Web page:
Erenlai - 按日期過濾項目: 週三, 27 五 2009
週四, 28 五 2009 00:33

Meeting Cambodia and its Peacemakers

[dropcap cap="A"]n essential component that appears to be lacking in society today is the art of peacemaking. Rather than justify the widespread violence of our time with the common belief that "aggression is inevitable," or that “it is all in the past” is not enough to neither ensure persisting peace nor improve the lives of the masses.[/dropcap]
On the 21st of April I embarked on a trip to Cambodia- a recovering land of a struggling young generation, ministers in Lexus cars, and some of the most beautiful sceneries I had seen in Asia. I set out in search of individuals whom possess the characteristics of my definition of a peacemaker- someone who invests their energy, time and at times at their own expenses on maintaining peace and improving the lives of those around them. I wounded up meeting a handful of people, young and old whom have sacrificed in ways not many would comprehend, and taken peacemaking to a whole new level.

Cambodia is one of the places whose recovery is slow but evident, abundant in peacemakers both local and international. After the recent genocide under the Khmer Rouge Regime that left 2 million of their people dead, the Cambodia we see today is one of division- division by wealth which inevitably distorts the competency and impartiality in their judicial system. And the wider the gap becomes, the closer they are to losing the relative peace that they had finally attained, and these are but one of the many problems that peacemakers have to face in Cambodia.

The politics in the aftermath of the Khmer Rouge genocide is one of power struggle and little humanity. Throughout the last two decades or so of peace in Cambodia, the question of justice and reconciliation still remains unanswered. Although the establishment of an international tribunal for Khmer Rouge leaders is in course (i.e. Kaing Guek Eav); it is far short of ensuring such crimes against humanity will be prevented in the future. Not only do the Cambodian people seek closure, but also a measure of political consensus. Despite the recent growth in economy and foreign investment, the poor remain ever so vulnerable.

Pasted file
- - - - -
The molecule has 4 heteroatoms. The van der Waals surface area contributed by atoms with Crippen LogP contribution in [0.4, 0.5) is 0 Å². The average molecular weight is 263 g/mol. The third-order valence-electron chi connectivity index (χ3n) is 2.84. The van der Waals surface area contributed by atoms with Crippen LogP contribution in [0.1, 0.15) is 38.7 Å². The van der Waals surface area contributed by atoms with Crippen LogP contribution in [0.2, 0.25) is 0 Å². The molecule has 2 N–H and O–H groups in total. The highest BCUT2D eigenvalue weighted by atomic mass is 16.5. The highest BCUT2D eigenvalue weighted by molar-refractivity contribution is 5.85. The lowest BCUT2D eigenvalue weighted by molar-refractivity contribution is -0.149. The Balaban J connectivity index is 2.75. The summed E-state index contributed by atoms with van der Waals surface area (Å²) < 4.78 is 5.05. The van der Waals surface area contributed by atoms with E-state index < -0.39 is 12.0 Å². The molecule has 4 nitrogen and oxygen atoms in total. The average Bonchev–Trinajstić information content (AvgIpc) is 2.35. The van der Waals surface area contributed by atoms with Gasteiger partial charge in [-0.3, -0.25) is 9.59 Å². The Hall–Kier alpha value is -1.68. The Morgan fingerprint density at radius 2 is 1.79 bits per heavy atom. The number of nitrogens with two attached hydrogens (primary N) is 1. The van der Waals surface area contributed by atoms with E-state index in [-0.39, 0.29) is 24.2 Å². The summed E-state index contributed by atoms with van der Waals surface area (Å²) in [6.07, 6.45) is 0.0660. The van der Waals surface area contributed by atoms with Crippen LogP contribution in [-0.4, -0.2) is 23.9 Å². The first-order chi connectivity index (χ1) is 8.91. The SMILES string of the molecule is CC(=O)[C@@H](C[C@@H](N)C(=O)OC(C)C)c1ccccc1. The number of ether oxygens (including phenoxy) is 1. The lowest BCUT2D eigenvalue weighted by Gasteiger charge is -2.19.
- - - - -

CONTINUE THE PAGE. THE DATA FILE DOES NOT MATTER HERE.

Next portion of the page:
What struck me most is the strength and resilience of a people that have undergone such a traumatic and painful recent history. Through a friend working with one of the NGOs there, I was fortunate to have met Cambodians, like Mr Mech Sokha, who were willing to lay down a painful past and find the will and resources to give some of their less fortunate countrymen a lift.

I am not a photographer. My photos are not able to illustrate the power of the human spirit and the struggles that many Cambodians have to go through just to survive. But I hope that it is through the multiple videos and images I have taken, that one may elicit some of the beauty that is Cambodia and the peacemaking efforts that uphold it. In my narrative I aim to capture the essence of a renewed society of peacemaking young and old people, foreign and local, determined to construct a better and more resistant Cambodia.

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(Photos by Philong Sovan, CSC Cambodia)

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